Queensland Times single work   companion entry  
Issue Details: First known date: 2014 2014
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    The Queensland Times (QT) was first published as the Ipswich Herald on 4 July 1859, the eve of Queensland’s separation from New South Wales. Its initial mandate was to campaign for a separate colony of Queensland, and for Ipswich as its capital. It is the state’s oldest surviving provincial newspaper.

    The Herald was launched by Walter Gray, H.M. Cockburn, John Rankin and Arthur Macalister (who became premier). In 1861, editor Edmund Gregory moved to the Moreton Bay Courier, which eventually became the Courier-Mail. The Herald was bought by Hugh Parkinson, Francis Kidner and J. Bowring Sloman, former employees of Ipswich’s first newspaper, the North Australian (1855), begun by Arthur Sidney Lyon. Lyon is also credited with establishing the Moreton Bay Courier (1846), the failed Moreton Bay Free Press (1850) and the Darling Downs Gazette (1858), later absorbed by the Toowoomba Chronicle.

    The new Ipswich Herald editor, J.C. Thompson, rechristened the paper the Queensland Times on 8 October 1861. The QT represented not only the people of Ipswich but the ‘vast interior’ of the state, against what it called Brisbane’s centralisation. The QT and its predecessor, the Ipswich Herald, competed with the North Australian from 1855 until the latter’s move to Brisbane in 1863. The North Australian closed in 1867.

    In the lead-up to Queensland’s 2 September 1899 referendum, the QT actively agitated against Federation, and Ipswich resoundingly voted against it. The newspaper displayed the latest polling results on a screen outside the newspaper office, using the new technology of a telephone to access results.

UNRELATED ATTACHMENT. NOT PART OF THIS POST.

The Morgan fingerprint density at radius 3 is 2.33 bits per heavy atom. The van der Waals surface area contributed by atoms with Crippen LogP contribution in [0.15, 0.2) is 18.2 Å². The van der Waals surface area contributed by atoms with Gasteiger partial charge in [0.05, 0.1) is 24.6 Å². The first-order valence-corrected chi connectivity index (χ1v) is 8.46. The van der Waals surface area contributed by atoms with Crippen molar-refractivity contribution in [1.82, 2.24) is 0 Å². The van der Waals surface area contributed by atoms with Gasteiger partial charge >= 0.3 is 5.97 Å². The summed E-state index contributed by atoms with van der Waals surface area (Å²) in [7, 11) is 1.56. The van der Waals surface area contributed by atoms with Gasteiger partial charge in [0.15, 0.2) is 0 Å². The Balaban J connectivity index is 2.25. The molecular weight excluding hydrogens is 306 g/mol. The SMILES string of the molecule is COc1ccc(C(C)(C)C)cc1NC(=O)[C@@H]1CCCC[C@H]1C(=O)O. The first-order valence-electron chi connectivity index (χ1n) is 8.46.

The QT became a daily on 1 October 1908. It faced competition over the years, partly due to the close proximity of Brisbane. With the exception of a printers’ strike in 1972, the QT never missed a scheduled edition—despite fires, technical hitches and three major floods—in 1893, 1974 and 2011. On 28 January 1974, the QT told readers it had managed to print the day’s edition on almost the last of the newsprint, having lost its stocks in the suburb of Bundamba.

    For much of its life, the paper was a family affair, run by several generations of Stephensons, Parkinsons, Kippens and Cooks. In 1968, the newspaper interests (including the QT) of three Ipswich families merged with other historic provincial mastheads to form Provincial Newspapers (Qld) Ltd (PNQ). Irish interests took over PNQ in 1988, and the company eventually became APN News and Media in 1988. Under APN ownership, the QT appointed its first female editor, Natalie Gauld, in 2006.

    In 2013, the QT’s circulation was 8470 on weekdays and 11,720 on Saturdays.

    REFs: G. Harrison (ed.), Jubilee History of Ipswich (1910); QT, 4 July 1899 and 12 June 1918.


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Last amended 24 Sep 2016 19:30:37
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